Thank you Brad for fighting this fight. Patents and IP are an intimidating area for those of us just starting out on our entrepreneurial journey.

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  • http://www.bmnow.com/ Eran Laniado

    Brad, your efforts are channeled towards a great cause. Any improvement in the current
    patent system (especially regarding software and method/process patents) would be
    very valuable for future innovation and for startup ecosystems. Kudos!

  • http://twitter.com/luisdarbulu Luis D Arbulu

    A very important cause.. proud to be part of it

    It’s important that we don’t take a lot of the things that have been accomplished in the last year for granted.

  • http://engag.io/ William Mougayar

    I love what they are doing & mentioned them to Nick Grossman at AVC the other day. Did you see my post on Online Advocacies?

    http://wmougayar.com/blog/2013/2/10/the-earth-will-shake-with-online-advocacies

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  • http://twitter.com/MrJamieBailey Jamie Bailey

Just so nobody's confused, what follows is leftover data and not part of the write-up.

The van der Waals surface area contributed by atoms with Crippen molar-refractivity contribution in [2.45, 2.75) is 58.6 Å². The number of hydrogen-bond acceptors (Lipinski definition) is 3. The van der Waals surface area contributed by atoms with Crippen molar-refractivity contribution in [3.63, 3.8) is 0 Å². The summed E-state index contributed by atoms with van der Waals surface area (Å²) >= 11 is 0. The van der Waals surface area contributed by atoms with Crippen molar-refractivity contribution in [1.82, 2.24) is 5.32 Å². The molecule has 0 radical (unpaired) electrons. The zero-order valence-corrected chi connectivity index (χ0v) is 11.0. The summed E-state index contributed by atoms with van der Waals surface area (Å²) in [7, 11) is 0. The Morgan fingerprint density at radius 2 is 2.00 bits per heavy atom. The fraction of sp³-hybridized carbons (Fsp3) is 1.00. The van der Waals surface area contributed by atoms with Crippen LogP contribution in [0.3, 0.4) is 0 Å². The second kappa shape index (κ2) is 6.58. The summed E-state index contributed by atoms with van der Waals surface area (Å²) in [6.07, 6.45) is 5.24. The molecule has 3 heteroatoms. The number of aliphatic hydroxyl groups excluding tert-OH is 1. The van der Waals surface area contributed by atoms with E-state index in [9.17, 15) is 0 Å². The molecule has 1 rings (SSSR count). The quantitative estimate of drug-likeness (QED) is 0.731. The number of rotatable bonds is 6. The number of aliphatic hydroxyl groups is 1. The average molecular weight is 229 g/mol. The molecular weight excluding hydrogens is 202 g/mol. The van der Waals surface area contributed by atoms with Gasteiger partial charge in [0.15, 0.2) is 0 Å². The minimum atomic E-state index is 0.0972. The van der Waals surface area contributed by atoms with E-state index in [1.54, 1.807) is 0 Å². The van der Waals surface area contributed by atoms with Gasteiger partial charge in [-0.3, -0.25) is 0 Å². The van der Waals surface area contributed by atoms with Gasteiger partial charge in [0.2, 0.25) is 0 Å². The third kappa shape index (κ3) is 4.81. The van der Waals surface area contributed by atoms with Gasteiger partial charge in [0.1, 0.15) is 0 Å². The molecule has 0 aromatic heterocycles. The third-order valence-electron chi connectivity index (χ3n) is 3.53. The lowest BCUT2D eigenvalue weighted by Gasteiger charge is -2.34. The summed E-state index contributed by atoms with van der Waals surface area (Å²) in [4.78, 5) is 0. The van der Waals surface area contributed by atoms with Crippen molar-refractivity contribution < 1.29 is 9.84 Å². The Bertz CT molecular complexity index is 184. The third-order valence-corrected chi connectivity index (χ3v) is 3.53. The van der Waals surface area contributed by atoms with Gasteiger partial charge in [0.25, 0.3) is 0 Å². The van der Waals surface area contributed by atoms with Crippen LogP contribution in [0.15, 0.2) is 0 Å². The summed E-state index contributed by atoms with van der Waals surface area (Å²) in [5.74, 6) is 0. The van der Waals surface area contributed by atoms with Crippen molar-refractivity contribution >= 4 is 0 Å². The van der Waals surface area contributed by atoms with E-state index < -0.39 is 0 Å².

Agreed wholeheartedly. The original intent of the patent system was for the betterment of society. Teach and share with the world what you have learned and receive legal protection to solely practice it for an amount of time. Instead, the patent system evolved into a weapon used by certain individuals who do not practice what they patent but instead accomplish the opposite of the original intent – preventing anyone from bettering the world.

    • PatentGeek

      I think the whole troll thing (companies that “do not practice what they patent”) is a red herring. Whether or not a company practices what they patented is not the point, the point is whether or not the idea should be patented in the first place. (Mere “ideas” are not supposed to be patentable, only ideas that rise to the level of being “truly inventive” and have been “reduced to practice” are patentable, in theory at least.)

      There are plenty of *practicing* companies attacking others with garbage patents (Nuance and ComScore, for instance), or companies that did at one point practice the patent (DDR, for instance).